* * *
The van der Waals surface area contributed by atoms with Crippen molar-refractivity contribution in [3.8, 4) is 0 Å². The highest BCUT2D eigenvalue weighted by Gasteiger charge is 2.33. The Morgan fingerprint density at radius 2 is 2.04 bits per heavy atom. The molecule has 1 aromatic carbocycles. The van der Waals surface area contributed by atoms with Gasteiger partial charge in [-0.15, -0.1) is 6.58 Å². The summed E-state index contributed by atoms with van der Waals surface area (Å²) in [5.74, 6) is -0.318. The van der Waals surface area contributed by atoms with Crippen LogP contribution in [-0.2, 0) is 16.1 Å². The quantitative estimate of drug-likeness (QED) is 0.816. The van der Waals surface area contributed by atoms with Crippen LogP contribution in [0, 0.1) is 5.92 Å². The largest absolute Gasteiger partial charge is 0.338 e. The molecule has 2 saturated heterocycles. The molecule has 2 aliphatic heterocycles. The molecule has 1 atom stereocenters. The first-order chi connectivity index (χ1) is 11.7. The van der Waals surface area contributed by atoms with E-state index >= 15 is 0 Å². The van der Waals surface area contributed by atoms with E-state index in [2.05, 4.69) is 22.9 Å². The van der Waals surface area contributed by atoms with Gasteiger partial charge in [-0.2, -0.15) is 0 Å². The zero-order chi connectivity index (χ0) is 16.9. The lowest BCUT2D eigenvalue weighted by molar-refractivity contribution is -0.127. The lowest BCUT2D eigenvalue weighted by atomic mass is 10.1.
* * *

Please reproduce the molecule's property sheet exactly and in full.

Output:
The van der Waals surface area contributed by atoms with Crippen molar-refractivity contribution in [3.8, 4) is 0 Å². The highest BCUT2D eigenvalue weighted by Gasteiger charge is 2.33. The Morgan fingerprint density at radius 2 is 2.04 bits per heavy atom. The molecule has 1 aromatic carbocycles. The van der Waals surface area contributed by atoms with Gasteiger partial charge in [-0.15, -0.1) is 6.58 Å². The summed E-state index contributed by atoms with van der Waals surface area (Å²) in [5.74, 6) is -0.318. The van der Waals surface area contributed by atoms with Crippen LogP contribution in [-0.2, 0) is 16.1 Å². The quantitative estimate of drug-likeness (QED) is 0.816. The van der Waals surface area contributed by atoms with Crippen LogP contribution in [0, 0.1) is 5.92 Å². The largest absolute Gasteiger partial charge is 0.338 e. The molecule has 2 saturated heterocycles. The molecule has 2 aliphatic heterocycles. The molecule has 1 atom stereocenters. The first-order chi connectivity index (χ1) is 11.7. The van der Waals surface area contributed by atoms with E-state index >= 15 is 0 Å². The van der Waals surface area contributed by atoms with E-state index in [2.05, 4.69) is 22.9 Å². The van der Waals surface area contributed by atoms with Gasteiger partial charge in [-0.2, -0.15) is 0 Å². The zero-order chi connectivity index (χ0) is 16.9. The lowest BCUT2D eigenvalue weighted by molar-refractivity contribution is -0.127. The lowest BCUT2D eigenvalue weighted by atomic mass is 10.1.